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How much do family doctors actually make?

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21 hours ago, thank4 said:

This notion of respect associated with certain specialties is so weird to me. Is it only a med student thing due to the relative competitiveness?

Respect is earned, not given. I’ve seen specialists in highly competitive fields not being respected by other docs due to the way they practice and PCP who are well respected by other specialist due to their thoroughness. 
 

If you are talking respect from patient, you realize there are patients who respect naturopath more than MDs right? 

you have a bunch of highly competitive people all in the same area - sometimes that just results in people creating all these weird categories.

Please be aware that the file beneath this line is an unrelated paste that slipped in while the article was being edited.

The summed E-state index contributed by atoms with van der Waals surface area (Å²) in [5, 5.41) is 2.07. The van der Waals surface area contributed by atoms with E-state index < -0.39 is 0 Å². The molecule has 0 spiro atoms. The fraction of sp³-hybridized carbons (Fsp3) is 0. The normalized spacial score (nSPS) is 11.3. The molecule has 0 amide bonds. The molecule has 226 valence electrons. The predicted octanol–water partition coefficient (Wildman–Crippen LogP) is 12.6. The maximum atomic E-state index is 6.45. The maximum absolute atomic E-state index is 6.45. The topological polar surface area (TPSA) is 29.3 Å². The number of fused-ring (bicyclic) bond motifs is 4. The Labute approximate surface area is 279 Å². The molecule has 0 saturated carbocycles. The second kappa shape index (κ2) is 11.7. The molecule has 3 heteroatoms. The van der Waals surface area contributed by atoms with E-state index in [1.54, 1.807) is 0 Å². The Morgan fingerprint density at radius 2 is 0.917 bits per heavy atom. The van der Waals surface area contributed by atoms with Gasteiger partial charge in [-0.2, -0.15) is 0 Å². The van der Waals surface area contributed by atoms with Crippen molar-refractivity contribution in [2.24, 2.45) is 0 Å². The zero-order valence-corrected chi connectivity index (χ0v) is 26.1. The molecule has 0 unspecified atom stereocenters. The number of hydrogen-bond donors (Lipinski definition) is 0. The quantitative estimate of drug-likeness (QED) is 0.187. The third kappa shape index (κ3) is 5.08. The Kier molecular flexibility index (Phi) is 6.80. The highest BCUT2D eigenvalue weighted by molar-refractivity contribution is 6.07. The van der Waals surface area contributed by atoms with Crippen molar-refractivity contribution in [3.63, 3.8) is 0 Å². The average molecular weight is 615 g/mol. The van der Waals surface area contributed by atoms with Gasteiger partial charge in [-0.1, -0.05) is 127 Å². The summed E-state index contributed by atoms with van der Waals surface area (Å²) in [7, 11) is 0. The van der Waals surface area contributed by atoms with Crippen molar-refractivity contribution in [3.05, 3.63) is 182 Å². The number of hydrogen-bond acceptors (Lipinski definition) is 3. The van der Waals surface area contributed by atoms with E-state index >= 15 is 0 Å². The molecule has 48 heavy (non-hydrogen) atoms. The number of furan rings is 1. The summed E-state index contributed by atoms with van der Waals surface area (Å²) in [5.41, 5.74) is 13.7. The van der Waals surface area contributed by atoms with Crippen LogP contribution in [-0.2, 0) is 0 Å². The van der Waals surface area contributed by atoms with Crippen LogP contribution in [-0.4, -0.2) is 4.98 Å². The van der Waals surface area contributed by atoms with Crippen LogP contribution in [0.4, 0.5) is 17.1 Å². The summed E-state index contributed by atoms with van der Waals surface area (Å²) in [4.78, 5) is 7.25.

I would even call it respect - maybe more prestige? Some jobs in medicine are harder, some take a lot longer, and some jobs pay more. I am not sure any of that is good reason to pick something ha (particularly when you factor in the opportunity costs of doing it) - or at least not the main reason. Then again for some people it really matters.  

 

 

 

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I love googles initial response:

What is the most respected medical specialty?
Top answer:
According to an online survey of more than 20,000 physicians across 29 specialties, the highest-paying medical specialties are:
  • Plastic surgery—$501,000 per year.
  • Orthopedics—$497,000.
  • Cardiology—$408,000.
  • Radiology—$401,000.
  • Dermatology—$392,000.

 

That wasn't the question ha, but it shows even if just a quirk of the search engine of where people thoughts go :)

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3 hours ago, rmorelan said:

I love googles initial response:

What is the most respected medical specialty?
Top answer:
According to an online survey of more than 20,000 physicians across 29 specialties, the highest-paying medical specialties are: